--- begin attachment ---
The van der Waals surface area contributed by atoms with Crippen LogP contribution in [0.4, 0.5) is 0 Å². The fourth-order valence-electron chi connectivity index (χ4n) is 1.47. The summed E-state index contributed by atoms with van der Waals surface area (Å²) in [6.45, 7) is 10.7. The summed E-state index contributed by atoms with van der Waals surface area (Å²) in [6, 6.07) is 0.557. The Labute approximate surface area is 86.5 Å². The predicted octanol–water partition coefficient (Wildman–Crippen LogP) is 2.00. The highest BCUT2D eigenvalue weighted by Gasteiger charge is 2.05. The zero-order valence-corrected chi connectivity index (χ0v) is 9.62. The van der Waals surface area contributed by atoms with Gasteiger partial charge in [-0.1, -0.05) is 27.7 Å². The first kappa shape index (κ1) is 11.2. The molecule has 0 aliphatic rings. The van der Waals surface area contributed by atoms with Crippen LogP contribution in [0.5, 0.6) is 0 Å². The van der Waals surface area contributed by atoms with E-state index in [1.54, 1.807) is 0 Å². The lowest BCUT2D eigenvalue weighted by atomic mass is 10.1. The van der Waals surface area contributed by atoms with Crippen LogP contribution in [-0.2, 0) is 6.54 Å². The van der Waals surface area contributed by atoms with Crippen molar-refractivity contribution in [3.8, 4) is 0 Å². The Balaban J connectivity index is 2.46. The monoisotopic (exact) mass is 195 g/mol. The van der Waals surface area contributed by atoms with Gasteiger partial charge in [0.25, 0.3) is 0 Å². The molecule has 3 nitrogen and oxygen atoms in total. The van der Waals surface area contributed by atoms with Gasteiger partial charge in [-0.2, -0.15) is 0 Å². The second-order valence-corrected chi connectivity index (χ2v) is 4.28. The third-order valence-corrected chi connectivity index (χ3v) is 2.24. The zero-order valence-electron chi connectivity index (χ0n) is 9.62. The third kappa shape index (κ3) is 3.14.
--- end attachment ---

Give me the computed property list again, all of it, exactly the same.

The van der Waals surface area contributed by atoms with Crippen LogP contribution in [0.4, 0.5) is 0 Å². The fourth-order valence-electron chi connectivity index (χ4n) is 1.47. The summed E-state index contributed by atoms with van der Waals surface area (Å²) in [6.45, 7) is 10.7. The summed E-state index contributed by atoms with van der Waals surface area (Å²) in [6, 6.07) is 0.557. The Labute approximate surface area is 86.5 Å². The predicted octanol–water partition coefficient (Wildman–Crippen LogP) is 2.00. The highest BCUT2D eigenvalue weighted by Gasteiger charge is 2.05. The zero-order valence-corrected chi connectivity index (χ0v) is 9.62. The van der Waals surface area contributed by atoms with Gasteiger partial charge in [-0.1, -0.05) is 27.7 Å². The first kappa shape index (κ1) is 11.2. The molecule has 0 aliphatic rings. The van der Waals surface area contributed by atoms with Crippen LogP contribution in [0.5, 0.6) is 0 Å². The van der Waals surface area contributed by atoms with E-state index in [1.54, 1.807) is 0 Å². The lowest BCUT2D eigenvalue weighted by atomic mass is 10.1. The van der Waals surface area contributed by atoms with Crippen LogP contribution in [-0.2, 0) is 6.54 Å². The van der Waals surface area contributed by atoms with Crippen molar-refractivity contribution in [3.8, 4) is 0 Å². The Balaban J connectivity index is 2.46. The monoisotopic (exact) mass is 195 g/mol. The van der Waals surface area contributed by atoms with Gasteiger partial charge in [0.25, 0.3) is 0 Å². The molecule has 3 nitrogen and oxygen atoms in total. The van der Waals surface area contributed by atoms with Gasteiger partial charge in [-0.2, -0.15) is 0 Å². The second-order valence-corrected chi connectivity index (χ2v) is 4.28. The third-order valence-corrected chi connectivity index (χ3v) is 2.24. The zero-order valence-electron chi connectivity index (χ0n) is 9.62. The third kappa shape index (κ3) is 3.14.